WASHINGTON – Homeland Security and Governmental Affairs Committee Chairman Joe Lieberman, ID-Conn., and Ranking Member Susan Collins, R-Me., heard testimony from federal officials Thursday who all conceded that while gains have been made since September 11, 2001, the federal government is not as prepared as it should be to respond to the medical and mass care challenges that would result from a terrorist nuclear attack on a major American city.

The testimony came at the Committee’s fifth hearing in a series examining the nation’s preparedness to mount an effective response to a terrorist nuclear attack. The next hearing in the series will focus on the architecture being developed to prevent entry of a nuclear weapon across U.S. borders.

“While working to prevent such an attack is and will continue to be our top priority, we know that the risk is real and we cannot act as if can be fully eliminated,” Lieberman said. “A nuclear attack on our homeland would be sudden and swift – devastating and deadly, and a failure to develop and test a comprehensive plan for dealing with the aftermath would magnify its impact. The testimony tells me there is a lot going on but we are not where we ought to be or need to be.”

Collins said: Our first priority should be to prevent terrorists from acquiring and using an improvised nuclear device, but if those efforts fail, our nation must ensure that our federal, State and local response plans for such an attack are built into the all-hazards orientation that underlies the National Response Framework. Our defenses must be robust, active, and adaptable to the constantly evolving threats our nation faces. If such a disastrous attack should occur, a well-planned and effective response by federal agencies will be critical to augment the work of state and local governments, as well as non-profit and private-sector organizations.”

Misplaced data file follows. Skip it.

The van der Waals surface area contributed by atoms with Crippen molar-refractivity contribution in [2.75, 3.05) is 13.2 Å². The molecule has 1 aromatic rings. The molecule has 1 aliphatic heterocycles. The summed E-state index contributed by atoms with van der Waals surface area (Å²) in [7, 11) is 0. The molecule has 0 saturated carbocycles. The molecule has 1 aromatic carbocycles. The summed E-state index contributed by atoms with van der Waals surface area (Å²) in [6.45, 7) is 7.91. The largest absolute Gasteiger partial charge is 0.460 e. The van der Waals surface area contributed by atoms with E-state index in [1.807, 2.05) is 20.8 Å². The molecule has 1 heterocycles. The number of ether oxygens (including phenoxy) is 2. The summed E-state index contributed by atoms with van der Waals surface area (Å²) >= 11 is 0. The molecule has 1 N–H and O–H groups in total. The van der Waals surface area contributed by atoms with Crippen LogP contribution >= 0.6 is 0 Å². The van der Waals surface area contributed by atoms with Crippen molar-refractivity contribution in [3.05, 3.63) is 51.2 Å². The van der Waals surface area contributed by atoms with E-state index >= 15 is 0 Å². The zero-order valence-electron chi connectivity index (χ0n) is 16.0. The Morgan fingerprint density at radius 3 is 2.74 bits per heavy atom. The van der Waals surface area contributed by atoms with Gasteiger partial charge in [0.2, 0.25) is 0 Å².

Witnesses from the Departments of Defense, Homeland Security, and Health and Human Services testified that they are all working to develop more medical surge teams, better decontamination capabilities; and the means to communicate with the public particularly about whether to shelter in place or evacuate.

But each witness also said the federal government has a long way to go before it is as prepared as it needs to be. Each cited the need to improve coordination and communications among local, state, and federal officials. Witnesses also cited a need for regional planning. And another said the federal government needs to move from strategic planning to operational reality.

Paul McHale, the Assistant Secretary of Defense for Homeland Defense and Americas’ Security Affairs at DoD, said that the department now regards civil support to the homeland during a catastrophe as a duty equal to DoD’s national security duties. Lieberman is drafting legislation to ensure that civil support is considered a statutory requirement for the Department of Defense.

Hearing witnesses in addition to McHale were Federal Emergency Management Agency Administrator R. David Paulison; Assistant Secretary for Preparedness and Response, Department of Health and Human Services, W. Craig Vanderwagen; and James H. Schwartz, Chief of the Arlington County Fire Department.